Community practices community practices can also

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Community Practices. Community practices can also develop into law. Perhaps the best example is the ‘law merchant’ (or lex mercatoria ). Originally, national laws were poorly equipped to deal with the particular problems that the merchants, particularly those dealing outside their own countries, faced. As a result, the merchants of Europe evolved their own customs and rules for the way trade and commerce was to be conducted—and enforced those rules through their own local mercantile courts, which were quite separate from the formal national law courts of the countries involved. Eventually, mainly in the 18 th century, most of these rules were formally recognised and became a formal part of the law in the various countries in which, until then, they had only applied by mercantile custom. Such incorporation came about in two ways. First, the courts recognised the practices as forming part of voluntarily undertaken obligations (and therefore enforced them as part of the contracts that the merchants had with one another). Secondly, and more importantly, the governments of those countries accepted that the rules should be recognised and formalised and passed them into law. In that way the merchants’ rules about methods of payment were formalised (in England) in the Promissory Notes Act 1704 (UK) and the Bills of Exchange Act 1882 (UK). Similarly, many of the rules about the buyer’s and seller’s rights, duties and responsibilities in sale of goods contracts were incorporated into the Sale of Goods Act 1893 (UK) and many of the rules about mercantile agents were incorporated into the Factors Act 1890 (UK). 6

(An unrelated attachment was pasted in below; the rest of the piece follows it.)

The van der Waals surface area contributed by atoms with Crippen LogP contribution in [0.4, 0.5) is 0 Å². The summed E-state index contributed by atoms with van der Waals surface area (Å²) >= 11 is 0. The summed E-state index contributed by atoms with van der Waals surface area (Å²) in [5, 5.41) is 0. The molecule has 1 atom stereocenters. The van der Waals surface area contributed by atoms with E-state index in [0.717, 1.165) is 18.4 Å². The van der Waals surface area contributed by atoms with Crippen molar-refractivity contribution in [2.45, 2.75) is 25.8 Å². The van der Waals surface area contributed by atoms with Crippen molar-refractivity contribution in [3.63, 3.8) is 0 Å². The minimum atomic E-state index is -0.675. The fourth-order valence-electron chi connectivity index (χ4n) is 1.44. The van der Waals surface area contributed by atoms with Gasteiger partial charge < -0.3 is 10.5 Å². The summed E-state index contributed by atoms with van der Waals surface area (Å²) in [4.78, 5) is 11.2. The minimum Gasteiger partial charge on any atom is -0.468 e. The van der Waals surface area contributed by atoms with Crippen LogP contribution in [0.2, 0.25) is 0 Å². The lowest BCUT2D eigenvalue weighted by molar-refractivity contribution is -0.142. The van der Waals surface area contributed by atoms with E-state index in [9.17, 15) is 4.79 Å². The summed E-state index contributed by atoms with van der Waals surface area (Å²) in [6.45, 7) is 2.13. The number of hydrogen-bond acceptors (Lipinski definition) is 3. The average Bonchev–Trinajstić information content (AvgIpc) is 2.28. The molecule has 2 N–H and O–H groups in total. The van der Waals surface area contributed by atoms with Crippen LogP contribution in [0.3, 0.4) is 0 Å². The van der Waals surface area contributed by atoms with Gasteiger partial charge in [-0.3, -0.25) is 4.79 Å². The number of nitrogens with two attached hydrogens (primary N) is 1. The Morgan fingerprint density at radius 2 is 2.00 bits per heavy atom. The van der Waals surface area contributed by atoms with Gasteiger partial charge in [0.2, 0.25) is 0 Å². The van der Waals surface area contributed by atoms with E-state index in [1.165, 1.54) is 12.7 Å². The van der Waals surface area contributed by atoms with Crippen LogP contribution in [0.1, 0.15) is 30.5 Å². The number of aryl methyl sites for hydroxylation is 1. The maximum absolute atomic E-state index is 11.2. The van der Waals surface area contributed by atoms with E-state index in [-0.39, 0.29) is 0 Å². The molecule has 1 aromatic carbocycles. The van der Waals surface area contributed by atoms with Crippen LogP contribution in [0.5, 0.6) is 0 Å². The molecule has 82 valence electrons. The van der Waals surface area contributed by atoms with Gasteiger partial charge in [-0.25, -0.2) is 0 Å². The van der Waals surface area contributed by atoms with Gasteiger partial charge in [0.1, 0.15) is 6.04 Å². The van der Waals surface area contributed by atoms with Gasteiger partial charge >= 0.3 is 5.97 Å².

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CO5119:03 Business Law SUBJECT MATERIALS >> SCHOOL OF LAW JAMES COOK UNIVERSITY However, irrespective of how the rules became law they all had had one common characteristic—they were not simply rules of behaviour; they were rules of behaviour that were legally enforceable because they came directly or indirectly from the sovereign body, and it had the power and authority to enforce them. This also meant that rules that were not legally enforceable could not be laws. Consequently, all of those rules that govern polite ways of behaving, or which regulate how games are played are not laws—because they are not legally enforceable. It also means that the rules do not need to be just or fair or morally defensible. All that is required is that the sovereign body must have decided that the rules should apply and, if it has, they will be part of the law. 1.2.2 The Qualities of Good Law As was seen above, ‘law’ is simply a body of generally accepted ‘rules of behaviour’ that a particular society, acting collectively, accepts as appropriate for its own self-governance. Therefore ‘law’, as we know it, depends very much on the community accepting the rules. If the community does not accept the rules, the members of that community will invariably do something to change them. That may come about in various ways: the sovereign body (parliament, the congress etc) may identify the need for change and change the law itself;
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